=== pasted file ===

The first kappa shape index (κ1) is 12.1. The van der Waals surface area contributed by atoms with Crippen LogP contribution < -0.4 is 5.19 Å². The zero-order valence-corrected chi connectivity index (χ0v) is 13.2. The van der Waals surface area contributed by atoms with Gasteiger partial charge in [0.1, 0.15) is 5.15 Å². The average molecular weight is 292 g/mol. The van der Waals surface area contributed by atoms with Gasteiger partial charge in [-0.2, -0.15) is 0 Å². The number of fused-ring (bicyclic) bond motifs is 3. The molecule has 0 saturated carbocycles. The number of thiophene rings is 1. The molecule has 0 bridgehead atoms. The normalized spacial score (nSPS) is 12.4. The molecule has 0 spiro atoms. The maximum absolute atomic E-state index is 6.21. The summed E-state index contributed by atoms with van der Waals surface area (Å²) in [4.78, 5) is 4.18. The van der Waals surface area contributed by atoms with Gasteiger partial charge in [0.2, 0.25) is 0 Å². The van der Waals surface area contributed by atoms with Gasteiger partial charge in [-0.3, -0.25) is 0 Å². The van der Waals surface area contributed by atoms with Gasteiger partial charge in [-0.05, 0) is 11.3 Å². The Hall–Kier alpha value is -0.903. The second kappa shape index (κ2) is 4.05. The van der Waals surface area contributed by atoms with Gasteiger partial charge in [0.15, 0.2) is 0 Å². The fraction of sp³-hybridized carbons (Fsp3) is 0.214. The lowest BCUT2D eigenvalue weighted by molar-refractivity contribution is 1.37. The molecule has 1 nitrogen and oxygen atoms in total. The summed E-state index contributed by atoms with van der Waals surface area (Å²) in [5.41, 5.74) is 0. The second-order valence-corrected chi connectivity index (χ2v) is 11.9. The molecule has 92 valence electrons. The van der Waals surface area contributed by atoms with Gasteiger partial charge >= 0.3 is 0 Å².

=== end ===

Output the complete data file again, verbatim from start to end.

The first kappa shape index (κ1) is 12.1. The van der Waals surface area contributed by atoms with Crippen LogP contribution < -0.4 is 5.19 Å². The zero-order valence-corrected chi connectivity index (χ0v) is 13.2. The van der Waals surface area contributed by atoms with Gasteiger partial charge in [0.1, 0.15) is 5.15 Å². The average molecular weight is 292 g/mol. The van der Waals surface area contributed by atoms with Gasteiger partial charge in [-0.2, -0.15) is 0 Å². The number of fused-ring (bicyclic) bond motifs is 3. The molecule has 0 saturated carbocycles. The number of thiophene rings is 1. The molecule has 0 bridgehead atoms. The normalized spacial score (nSPS) is 12.4. The molecule has 0 spiro atoms. The maximum absolute atomic E-state index is 6.21. The summed E-state index contributed by atoms with van der Waals surface area (Å²) in [4.78, 5) is 4.18. The van der Waals surface area contributed by atoms with Gasteiger partial charge in [0.2, 0.25) is 0 Å². The van der Waals surface area contributed by atoms with Gasteiger partial charge in [-0.3, -0.25) is 0 Å². The van der Waals surface area contributed by atoms with Gasteiger partial charge in [-0.05, 0) is 11.3 Å². The Hall–Kier alpha value is -0.903. The second kappa shape index (κ2) is 4.05. The van der Waals surface area contributed by atoms with Gasteiger partial charge in [0.15, 0.2) is 0 Å². The fraction of sp³-hybridized carbons (Fsp3) is 0.214. The lowest BCUT2D eigenvalue weighted by molar-refractivity contribution is 1.37. The molecule has 1 nitrogen and oxygen atoms in total. The summed E-state index contributed by atoms with van der Waals surface area (Å²) in [5.41, 5.74) is 0. The second-order valence-corrected chi connectivity index (χ2v) is 11.9. The molecule has 92 valence electrons. The van der Waals surface area contributed by atoms with Gasteiger partial charge >= 0.3 is 0 Å².